• I agree that lots (if not most) WIC offices are better than mine. I hope that they take my complaint seriously and change.

  7. WIC is headed by the USDA, not the Health Department. Their goal is to boost sales, especially of MILK based products. Formula is milk based and makes them money, your breast milk makes them no money.

    It is a neverending cycle there. They have no real motivation to make sure babies breastfeed- it’s all lip service.

  8. I agree with you that the WIC counselers comment was innapropriate, but perhaps she deals frequently with mothers who have low supply or were having other breastfeeding issues and that is why she said that? Regardless, that was a pretty inappropriate thing to say and could undermine a woman’s confidence in breastfeeding if she isn’t very informed.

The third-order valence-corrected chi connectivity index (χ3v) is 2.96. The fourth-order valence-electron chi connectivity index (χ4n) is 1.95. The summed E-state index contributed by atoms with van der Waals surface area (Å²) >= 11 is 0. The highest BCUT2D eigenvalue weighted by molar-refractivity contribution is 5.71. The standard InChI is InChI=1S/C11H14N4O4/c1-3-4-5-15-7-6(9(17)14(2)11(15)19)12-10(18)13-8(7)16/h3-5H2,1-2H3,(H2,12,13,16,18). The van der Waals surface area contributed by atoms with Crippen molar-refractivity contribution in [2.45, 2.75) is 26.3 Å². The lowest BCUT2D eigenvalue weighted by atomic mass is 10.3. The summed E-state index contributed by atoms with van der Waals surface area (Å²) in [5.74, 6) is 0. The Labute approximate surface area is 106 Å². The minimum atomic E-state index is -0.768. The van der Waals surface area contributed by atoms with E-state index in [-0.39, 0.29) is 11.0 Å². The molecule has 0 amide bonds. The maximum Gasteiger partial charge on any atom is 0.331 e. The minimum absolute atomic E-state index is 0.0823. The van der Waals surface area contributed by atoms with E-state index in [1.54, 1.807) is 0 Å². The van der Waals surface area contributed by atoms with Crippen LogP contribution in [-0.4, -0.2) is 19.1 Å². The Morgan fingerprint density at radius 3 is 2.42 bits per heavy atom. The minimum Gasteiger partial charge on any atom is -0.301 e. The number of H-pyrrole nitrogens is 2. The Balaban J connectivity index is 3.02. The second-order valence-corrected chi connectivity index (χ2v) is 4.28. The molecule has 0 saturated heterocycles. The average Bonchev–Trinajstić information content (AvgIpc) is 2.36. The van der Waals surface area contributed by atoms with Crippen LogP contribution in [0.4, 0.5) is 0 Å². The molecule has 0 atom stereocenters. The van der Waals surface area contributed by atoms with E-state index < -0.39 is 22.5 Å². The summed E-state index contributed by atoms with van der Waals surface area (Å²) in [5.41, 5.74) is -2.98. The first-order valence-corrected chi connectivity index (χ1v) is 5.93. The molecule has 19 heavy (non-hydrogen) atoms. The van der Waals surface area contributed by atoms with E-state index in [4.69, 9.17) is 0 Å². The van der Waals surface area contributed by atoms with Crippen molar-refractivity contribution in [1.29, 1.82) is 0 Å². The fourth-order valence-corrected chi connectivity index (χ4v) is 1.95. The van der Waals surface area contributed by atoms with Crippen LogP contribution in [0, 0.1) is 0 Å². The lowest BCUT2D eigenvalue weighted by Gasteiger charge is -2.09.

But I really have to disagree with you on the meat baby food supplement somehow being insulting to breastfeeding mothers. Mothers of lower socioeconomic levels are more likely to have low iron and to give birth prematurely, and if they are breastfeeding this puts their babies at risk of having low iron. WIC exists to prevent vitamin and mineral dificencies in American children, ergo, they are going to supplement with the kind of foods that help achieve this. Also, babies take to solids at different rates and even if a mother’s milk has plenty of iron if the baby is eating lots of solids they might still become iron deficient.

    If they didn’t supply meat vouchers maybe your baby would be fine, but others wouldn’t. Iron deficiency is very serious in babies and has lots ramifications, so it’s best to err on the side of caution. If you don’t feel your baby needs pureed meat then don’t give it to her, I don’t give my son the juice we get on WIC because I think it’s just sugar water and he gets plenty of vitamin C from his diet, but other kids might not and it is an easy way to get Vit. C into them so I see why WIC supplies it.